Technology and Health

5 Cool Fitness Gadgets/Apps to Try

Finis Neptune

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Cost: $159.99

The Finis Neptune is secured onto the user’s eyewear, in this case, swimming goggles. This device uses bone conduction audio to relay music to the user’s ears, without the need for ear buds. The device also makes music louder and clearer when submerged underwater. It also comes with a built-in 4GB of storage space, a rechargeable battery that lasts 8 hours and an OLED screen with music controls.

Misfit Shine

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Cost: $119.95

It’s a bracelet, a pendant, and can also fit in your pocket. The Misfit Shine is an activity tracker that lets you track your movements and activities to help you achieve goals set on your iOS device. Due to its design you can strap it on an arm and dive in for a lap with no worries – it is waterproof! Check in on your progress by just tapping the LED-lit face. It also doubles as a watch and works on coin batteries which can last for months at a time.


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Cost: $149.99

The simple Head-Up Display (HUD) has 6 LED to indicate your heart rate.Cyclists can mount it on their sunglasses and receive their stats via voice prompts which relay your speed, heart rate, cadence and power.

iSpO2 Pulse Oximeter

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Cost: $249

This device plugs into older iOS devices using the 30-pin connector to track and trend your blood oxygenation levels, pulse rate and Perfusion Index, particularly if you are a sportsperson. The product is not intended for medical use and is more for sports and aviation tracking. This means that this is a great and portable tool for sports players and sports teams that travel to play. The data from the device can be exported and kept in the athlete’s history for their reference or their coach’s.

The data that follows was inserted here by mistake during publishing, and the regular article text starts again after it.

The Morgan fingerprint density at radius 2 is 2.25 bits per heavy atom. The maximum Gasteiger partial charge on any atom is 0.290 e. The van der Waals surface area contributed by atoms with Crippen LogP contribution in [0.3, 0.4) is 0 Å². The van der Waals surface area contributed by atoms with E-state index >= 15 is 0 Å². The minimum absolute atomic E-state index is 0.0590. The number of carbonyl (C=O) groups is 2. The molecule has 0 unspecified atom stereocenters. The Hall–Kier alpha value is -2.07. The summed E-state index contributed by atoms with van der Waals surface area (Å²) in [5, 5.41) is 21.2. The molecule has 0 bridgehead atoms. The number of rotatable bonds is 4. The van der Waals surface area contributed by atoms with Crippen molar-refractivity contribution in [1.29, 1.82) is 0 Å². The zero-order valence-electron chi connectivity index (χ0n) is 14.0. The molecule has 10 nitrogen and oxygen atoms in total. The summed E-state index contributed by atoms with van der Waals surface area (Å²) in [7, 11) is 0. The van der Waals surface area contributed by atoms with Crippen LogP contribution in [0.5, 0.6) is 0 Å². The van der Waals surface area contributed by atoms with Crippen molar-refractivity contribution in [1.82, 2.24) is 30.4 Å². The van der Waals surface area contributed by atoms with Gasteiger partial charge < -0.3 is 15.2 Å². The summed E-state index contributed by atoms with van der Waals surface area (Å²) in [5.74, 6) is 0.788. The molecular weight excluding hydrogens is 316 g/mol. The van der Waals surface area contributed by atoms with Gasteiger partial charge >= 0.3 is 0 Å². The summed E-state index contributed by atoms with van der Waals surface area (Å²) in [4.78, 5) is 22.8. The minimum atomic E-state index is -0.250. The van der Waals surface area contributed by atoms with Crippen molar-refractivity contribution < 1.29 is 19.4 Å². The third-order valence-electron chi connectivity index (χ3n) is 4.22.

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Cost: $99

HAPIfork is a gadget that can help you reduce your eating pace. The sensors notify you through tiny vibrations when you’re ‘speeding’. It can also track your eating duration, the amount and intervals of ‘fork servings’ per minute. All your data can be tracked with the accompanying app and transferred with a mini USB. The ‘brain’ of the HAPIfork is hidden in the body but can be removed for safe washing.

Reebok the Ruse: Bogus Reebok Toning Shoes

The Product

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The Claim

"Walking in EasyTone footwear had been proven to lead to 28 percent more strength and tone in the buttock muscles, 11 percent more strength and tone in the hamstring muscles, and 11 percent more strength and tone in the calf muscles than regular walking shoes."



Reality Check

Looking at it at the surface level, the results that Reebok is promising are realistic and achievable in a healthy way because the product, a shoe, wants you to get out of your chair and start running. Any kind of activity is good activity.

Yes, I get it. There's definitely information that's lacking, such as science. Our society today depends on factual evidence and science to back claims that advertisers make, so why should we stop now?

Reebok isn't exactly a reputable source because it's a large corporate body, and the only thing that it has on its mind is to find ways on how to get your money into their hands. With this is mind, wouldn't it be reasonable to conclude that they'll say anything to make one of their products look more appealing than it actually is? Another red flag for me is that they did not report any kind of science as to whether or not the product actually works.

Overall, customers who have used this product say that it does not work or that it is uncomfortable at times. Here are the links if you're interested:

In my expert opinion, I would not recommend the use of this product to anyone. People who are serious about getting fit need to understand that it's going to take some sweat and some perseverance and not some "magic bullet" of a shoe. There's no science to back up Reebok's claims, so why should you believe it?